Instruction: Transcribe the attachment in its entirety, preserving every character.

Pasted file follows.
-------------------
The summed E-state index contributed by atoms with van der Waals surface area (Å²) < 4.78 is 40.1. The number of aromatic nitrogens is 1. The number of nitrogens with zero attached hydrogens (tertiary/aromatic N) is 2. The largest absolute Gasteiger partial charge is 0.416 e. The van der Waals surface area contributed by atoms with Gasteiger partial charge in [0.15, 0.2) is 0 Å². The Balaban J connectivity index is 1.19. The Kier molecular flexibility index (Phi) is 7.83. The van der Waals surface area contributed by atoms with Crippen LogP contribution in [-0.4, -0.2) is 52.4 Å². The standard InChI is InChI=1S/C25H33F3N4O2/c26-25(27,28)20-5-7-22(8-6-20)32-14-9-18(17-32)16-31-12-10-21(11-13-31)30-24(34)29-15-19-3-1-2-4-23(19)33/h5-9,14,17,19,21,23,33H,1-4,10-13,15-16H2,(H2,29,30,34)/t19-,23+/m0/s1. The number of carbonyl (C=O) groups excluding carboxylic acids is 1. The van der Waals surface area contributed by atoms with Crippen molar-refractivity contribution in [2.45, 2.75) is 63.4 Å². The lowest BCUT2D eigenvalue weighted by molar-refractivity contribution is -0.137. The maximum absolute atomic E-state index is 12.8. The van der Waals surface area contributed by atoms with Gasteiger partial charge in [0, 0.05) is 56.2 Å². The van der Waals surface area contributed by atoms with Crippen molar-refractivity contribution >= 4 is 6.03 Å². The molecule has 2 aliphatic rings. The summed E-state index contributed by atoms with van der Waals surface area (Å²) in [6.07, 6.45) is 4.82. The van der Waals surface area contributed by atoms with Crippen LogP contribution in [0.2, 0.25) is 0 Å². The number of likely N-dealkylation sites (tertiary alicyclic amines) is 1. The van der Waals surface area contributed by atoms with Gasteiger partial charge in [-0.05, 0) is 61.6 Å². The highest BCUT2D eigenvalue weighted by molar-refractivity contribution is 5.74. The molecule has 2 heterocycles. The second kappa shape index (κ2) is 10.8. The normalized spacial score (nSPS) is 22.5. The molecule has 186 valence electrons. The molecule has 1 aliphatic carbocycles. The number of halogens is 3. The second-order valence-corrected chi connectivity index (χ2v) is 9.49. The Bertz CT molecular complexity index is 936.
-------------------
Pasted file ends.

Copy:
The summed E-state index contributed by atoms with van der Waals surface area (Å²) < 4.78 is 40.1. The number of aromatic nitrogens is 1. The number of nitrogens with zero attached hydrogens (tertiary/aromatic N) is 2. The largest absolute Gasteiger partial charge is 0.416 e. The van der Waals surface area contributed by atoms with Gasteiger partial charge in [0.15, 0.2) is 0 Å². The Balaban J connectivity index is 1.19. The Kier molecular flexibility index (Phi) is 7.83. The van der Waals surface area contributed by atoms with Crippen LogP contribution in [-0.4, -0.2) is 52.4 Å². The standard InChI is InChI=1S/C25H33F3N4O2/c26-25(27,28)20-5-7-22(8-6-20)32-14-9-18(17-32)16-31-12-10-21(11-13-31)30-24(34)29-15-19-3-1-2-4-23(19)33/h5-9,14,17,19,21,23,33H,1-4,10-13,15-16H2,(H2,29,30,34)/t19-,23+/m0/s1. The number of carbonyl (C=O) groups excluding carboxylic acids is 1. The van der Waals surface area contributed by atoms with Crippen molar-refractivity contribution in [2.45, 2.75) is 63.4 Å². The lowest BCUT2D eigenvalue weighted by molar-refractivity contribution is -0.137. The maximum absolute atomic E-state index is 12.8. The van der Waals surface area contributed by atoms with Gasteiger partial charge in [0, 0.05) is 56.2 Å². The van der Waals surface area contributed by atoms with Crippen molar-refractivity contribution >= 4 is 6.03 Å². The molecule has 2 aliphatic rings. The summed E-state index contributed by atoms with van der Waals surface area (Å²) in [6.07, 6.45) is 4.82. The van der Waals surface area contributed by atoms with Crippen LogP contribution in [0.2, 0.25) is 0 Å². The number of likely N-dealkylation sites (tertiary alicyclic amines) is 1. The van der Waals surface area contributed by atoms with Gasteiger partial charge in [-0.05, 0) is 61.6 Å². The highest BCUT2D eigenvalue weighted by molar-refractivity contribution is 5.74. The molecule has 2 heterocycles. The second kappa shape index (κ2) is 10.8. The normalized spacial score (nSPS) is 22.5. The molecule has 186 valence electrons. The molecule has 1 aliphatic carbocycles. The number of halogens is 3. The second-order valence-corrected chi connectivity index (χ2v) is 9.49. The Bertz CT molecular complexity index is 936.